Contact Us

Use the form on the right to contact us.

You can edit the text in this area, and change where the contact form on the right submits to, by entering edit mode using the modes on the bottom right. 

         

123 Street Avenue, City Town, 99999

(123) 555-6789

email@address.com

 

You can set your address, phone number, email and site description in the settings tab.
Link to read me page with more information.

Catchphrase fatigue: Why buzzwords lose their sting

On Writing

Catchphrase fatigue: Why buzzwords lose their sting

Stephen H. Provost

“Why are people talking like that?”

I ask that question a lot, especially when I see some new linguistic trend go viral … the way the term “go viral” went viral, for instance.

The answer I get most often is: “Get over it. Language is always evolving.”

Perhaps. But the process has accelerated since the advent of social media, which introduces new mutations to the literary gene pool at a frightening rate.  

Buzzwords and catchphrases used to be appear every so often, then fade gradually from our consciousness over the ensuing decades. One generation might say “keen,” another “groovy,” and another “cool” or “awesome.” We’ve always been prone to putting our own stamp on things by creating synonyms, but these days, new words appear, wear out their welcome and vanish at a dizzying pace.

Media in general, and social media in particular, have given us all immediate access to a national (or global) conversation. And this conversation has introduced us to words and phrases that, in the past, might have spread slowly or never caught on at all. Some remained confined to one region or another: Many words and phrases that “go viral” in the 21st century would have been subject to a natural geographic quarantine a few decades ago. “Y’all” has become more than a Southern affectation; and “dude” is no longer confined to the SoCal surfing culture.

Filter removed

Maybe that old-fashioned quarantine was a good thing. Widespread access to the internet —and social media in particular — has removed a filter that kept the language relatively stable. Now, it careens all over the place like a pinball. Buzzwords can go rolling down the black hole at the bottom of the table without warning. Or they can get stuck between two bumpers in a frenzy of repetition that tries the patience of the most dedicated arcade aficionado.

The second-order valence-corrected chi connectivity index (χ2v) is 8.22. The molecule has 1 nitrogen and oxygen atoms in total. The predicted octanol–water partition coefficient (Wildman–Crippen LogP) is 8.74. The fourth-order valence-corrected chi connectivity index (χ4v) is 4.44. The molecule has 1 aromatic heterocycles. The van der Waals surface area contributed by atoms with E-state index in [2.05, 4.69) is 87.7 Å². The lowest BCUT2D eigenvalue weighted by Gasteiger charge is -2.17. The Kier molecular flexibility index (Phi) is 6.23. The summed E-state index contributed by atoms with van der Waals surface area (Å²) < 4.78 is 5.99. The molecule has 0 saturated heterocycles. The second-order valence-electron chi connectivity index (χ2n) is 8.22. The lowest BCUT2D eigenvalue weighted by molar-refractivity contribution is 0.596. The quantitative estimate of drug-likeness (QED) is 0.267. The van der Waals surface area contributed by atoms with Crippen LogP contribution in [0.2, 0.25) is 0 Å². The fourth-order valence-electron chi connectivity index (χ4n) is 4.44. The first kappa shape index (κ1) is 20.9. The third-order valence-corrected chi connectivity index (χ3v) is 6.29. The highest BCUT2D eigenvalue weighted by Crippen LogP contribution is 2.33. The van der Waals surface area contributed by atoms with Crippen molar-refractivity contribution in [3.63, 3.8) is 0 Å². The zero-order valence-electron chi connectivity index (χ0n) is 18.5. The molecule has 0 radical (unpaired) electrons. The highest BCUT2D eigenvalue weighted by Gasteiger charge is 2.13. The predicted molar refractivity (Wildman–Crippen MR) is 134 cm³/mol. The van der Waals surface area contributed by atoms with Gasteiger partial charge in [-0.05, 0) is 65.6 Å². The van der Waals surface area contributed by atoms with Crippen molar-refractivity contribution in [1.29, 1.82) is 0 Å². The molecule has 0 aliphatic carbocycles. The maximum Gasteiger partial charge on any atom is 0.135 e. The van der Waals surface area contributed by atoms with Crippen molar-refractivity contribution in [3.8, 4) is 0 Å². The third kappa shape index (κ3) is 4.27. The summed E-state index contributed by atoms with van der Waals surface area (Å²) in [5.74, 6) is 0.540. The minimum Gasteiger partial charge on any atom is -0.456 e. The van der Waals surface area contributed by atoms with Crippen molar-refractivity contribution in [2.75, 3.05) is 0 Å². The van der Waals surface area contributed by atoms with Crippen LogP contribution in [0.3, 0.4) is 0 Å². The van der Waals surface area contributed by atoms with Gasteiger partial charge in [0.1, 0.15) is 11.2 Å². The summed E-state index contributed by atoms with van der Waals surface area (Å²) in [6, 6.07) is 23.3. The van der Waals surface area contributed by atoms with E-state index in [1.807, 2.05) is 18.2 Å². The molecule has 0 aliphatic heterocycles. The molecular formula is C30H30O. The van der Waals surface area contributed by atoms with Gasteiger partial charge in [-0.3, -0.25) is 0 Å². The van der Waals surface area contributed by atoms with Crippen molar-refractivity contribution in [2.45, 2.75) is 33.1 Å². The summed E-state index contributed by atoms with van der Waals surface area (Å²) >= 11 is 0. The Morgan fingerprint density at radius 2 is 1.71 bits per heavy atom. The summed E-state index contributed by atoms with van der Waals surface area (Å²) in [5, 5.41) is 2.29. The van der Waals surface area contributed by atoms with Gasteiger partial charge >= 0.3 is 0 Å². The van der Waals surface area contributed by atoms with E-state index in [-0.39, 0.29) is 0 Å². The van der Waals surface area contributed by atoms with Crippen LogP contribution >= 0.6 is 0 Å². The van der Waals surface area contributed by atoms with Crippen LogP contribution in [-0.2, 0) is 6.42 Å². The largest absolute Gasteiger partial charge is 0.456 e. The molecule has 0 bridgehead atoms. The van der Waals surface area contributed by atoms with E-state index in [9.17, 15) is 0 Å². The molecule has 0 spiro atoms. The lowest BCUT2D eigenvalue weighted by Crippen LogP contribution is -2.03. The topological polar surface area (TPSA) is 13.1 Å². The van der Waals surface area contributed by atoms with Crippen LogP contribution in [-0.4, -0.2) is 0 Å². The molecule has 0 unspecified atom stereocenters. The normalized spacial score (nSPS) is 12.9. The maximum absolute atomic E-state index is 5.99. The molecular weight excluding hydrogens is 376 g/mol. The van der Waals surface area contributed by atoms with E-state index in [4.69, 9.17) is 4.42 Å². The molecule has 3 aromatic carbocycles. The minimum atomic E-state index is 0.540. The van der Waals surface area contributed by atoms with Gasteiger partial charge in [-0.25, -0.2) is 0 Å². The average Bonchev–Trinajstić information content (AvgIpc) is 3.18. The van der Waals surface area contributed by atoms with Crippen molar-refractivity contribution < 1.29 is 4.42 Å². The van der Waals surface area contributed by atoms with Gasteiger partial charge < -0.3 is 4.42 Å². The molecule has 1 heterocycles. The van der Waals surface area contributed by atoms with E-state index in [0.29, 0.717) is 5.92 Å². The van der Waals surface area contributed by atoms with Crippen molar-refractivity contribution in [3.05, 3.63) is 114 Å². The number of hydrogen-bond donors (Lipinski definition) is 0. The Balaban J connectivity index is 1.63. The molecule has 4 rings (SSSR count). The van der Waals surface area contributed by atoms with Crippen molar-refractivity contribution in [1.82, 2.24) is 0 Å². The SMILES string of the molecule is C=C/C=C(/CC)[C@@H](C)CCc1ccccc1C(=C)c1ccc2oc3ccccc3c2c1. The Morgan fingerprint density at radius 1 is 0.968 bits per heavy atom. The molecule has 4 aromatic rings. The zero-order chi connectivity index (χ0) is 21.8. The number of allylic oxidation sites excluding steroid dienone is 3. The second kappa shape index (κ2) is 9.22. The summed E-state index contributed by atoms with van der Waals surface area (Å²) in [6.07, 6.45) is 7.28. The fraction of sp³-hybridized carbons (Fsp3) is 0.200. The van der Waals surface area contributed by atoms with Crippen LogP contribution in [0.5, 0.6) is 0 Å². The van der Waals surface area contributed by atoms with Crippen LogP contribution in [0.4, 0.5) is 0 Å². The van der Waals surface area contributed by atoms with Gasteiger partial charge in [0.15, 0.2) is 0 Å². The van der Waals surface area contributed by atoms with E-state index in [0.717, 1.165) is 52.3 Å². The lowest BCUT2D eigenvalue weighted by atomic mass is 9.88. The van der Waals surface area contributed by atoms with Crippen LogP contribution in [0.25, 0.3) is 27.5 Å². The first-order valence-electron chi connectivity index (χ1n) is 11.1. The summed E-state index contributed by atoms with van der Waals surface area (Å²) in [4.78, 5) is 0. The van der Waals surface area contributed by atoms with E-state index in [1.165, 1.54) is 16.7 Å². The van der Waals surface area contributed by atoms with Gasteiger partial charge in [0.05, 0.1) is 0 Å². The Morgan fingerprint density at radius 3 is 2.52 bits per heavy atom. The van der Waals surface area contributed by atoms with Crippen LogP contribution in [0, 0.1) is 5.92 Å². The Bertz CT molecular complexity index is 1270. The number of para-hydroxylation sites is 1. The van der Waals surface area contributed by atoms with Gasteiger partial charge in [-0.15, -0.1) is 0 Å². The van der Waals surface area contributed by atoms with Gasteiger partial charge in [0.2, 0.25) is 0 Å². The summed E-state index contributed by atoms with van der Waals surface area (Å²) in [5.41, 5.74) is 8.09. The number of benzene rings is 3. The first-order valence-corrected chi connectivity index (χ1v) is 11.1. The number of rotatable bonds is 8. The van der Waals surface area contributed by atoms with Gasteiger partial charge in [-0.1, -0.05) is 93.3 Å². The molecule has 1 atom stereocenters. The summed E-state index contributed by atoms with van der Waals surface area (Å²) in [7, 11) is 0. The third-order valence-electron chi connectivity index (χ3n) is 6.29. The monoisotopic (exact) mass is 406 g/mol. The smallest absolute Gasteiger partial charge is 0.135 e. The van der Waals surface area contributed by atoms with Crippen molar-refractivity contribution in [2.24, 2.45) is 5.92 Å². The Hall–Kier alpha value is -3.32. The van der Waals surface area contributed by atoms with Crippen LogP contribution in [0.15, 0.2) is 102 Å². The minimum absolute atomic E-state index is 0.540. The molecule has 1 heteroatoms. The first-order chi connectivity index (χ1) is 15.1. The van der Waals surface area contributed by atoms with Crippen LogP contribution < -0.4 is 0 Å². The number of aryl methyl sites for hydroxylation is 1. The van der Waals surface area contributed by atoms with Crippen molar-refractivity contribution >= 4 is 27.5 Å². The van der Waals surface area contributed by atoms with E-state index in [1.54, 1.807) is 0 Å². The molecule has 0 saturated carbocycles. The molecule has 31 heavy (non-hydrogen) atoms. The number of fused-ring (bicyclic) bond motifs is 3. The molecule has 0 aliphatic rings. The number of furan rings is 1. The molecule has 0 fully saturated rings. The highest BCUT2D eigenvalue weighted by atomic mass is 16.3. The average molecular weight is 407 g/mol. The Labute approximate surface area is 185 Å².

6826303487_b1e529a4f7_b.jpg

It’s not evolution so much as mutation mania. Words and phrases become so pervasive that they can go from innovation to aggravation in a matter of months — or even weeks. That’s one thing about a virus: You get sick of it damn fast.

Are you already sick of hearing words like these: woke, snowflake, (blank)splaining, mindful, bae, GOAT, cuck? I know I am. How about phrases such as “fake news”? Some words seem to have been made up out of whole cloth; others are borrowed from the existing lexicon and reformatted with new or narrower definitions. “Privilege: comes to mind.

New and redefined words appear out of nowhere and leave us scratching our heads, asking ourselves, “What the hell does that mean?” That question soon gives way to a plaintive plea as we’re bombarded with these buzzwords time and again: “Please, make it stop!”

Redundant pundits

Further frustrations stem from the fact that some of these words don’t add anything to the language. We already have words for them. You can find them in any good dictionary. But we’ve put down our dictionaries because we’re too busy creating new entries for our own personal thesaurus. We’ve become redundant pundits.

Woke? Mindful? What’s wrong with just being aware? (“Woke” is particularly galling because it appears to be a bastardization of the perfectly good adjective “awake.”) And you don’t need to talk about ’splaining when you know the meaning of condescension. Are four syllables too many for you? (Yes, I know that last remark was condescending. I’m making a point.) Once upon a time, we called fake news propaganda … or bullshit.

Then there’s "privilege," which has become pervasive in the lexicon as a pejorative term against a person’s status. Once upon a time, we denounced people’s actions and attitudes — bigotry, racism, chauvinism, etc. Now, instead of condemning them for what they do, we berate them for who they are. They’re “privileged.” But isn’t this, ironically, just another form of bigotry? Because the target’s different, it’s supposed to be OK.

Really?

Adapting words like "Nazi" and "retarded" — a la "feminazi," "Grammar Nazi" and "libtard," for example — is distasteful, to say the least.

His jargon conceals, from him, but not from us, the deep, empty hole in his mind.
— Richard Mitchell, Less Than Words Can Say

“Snowflake” implies that it’s bad to be different. I don’t buy that: Conformity for the sake of conformity is downright dangerous. “Cuck” is just rude, and “bae” is … well, I don’t know what it is.

GOAT is a funny one. As an acronym, it’s short for “Greatest Of All Time,” and it’s become pervasive in sports commentary. But once upon a time, it meant virtually the opposite: A goat was someone who made a mistake that cost his team the game. Talk about confusing!

How many of these terms and definitions will still be in use fifty, twenty or even ten years from now? My hunch is that most of them will wear out their welcome and become fading footnotes in the evolution of the English language. That’s how evolution works, if you think about it: The vast majority of mutations aren’t helpful; they’re damaging or, at best, irrelevant.

Keep that in mind the next time someone defends the latest new buzzword on the grounds that “language is always evolving.”

Most mutations backfire. And most of these buzzwords are better off going extinct.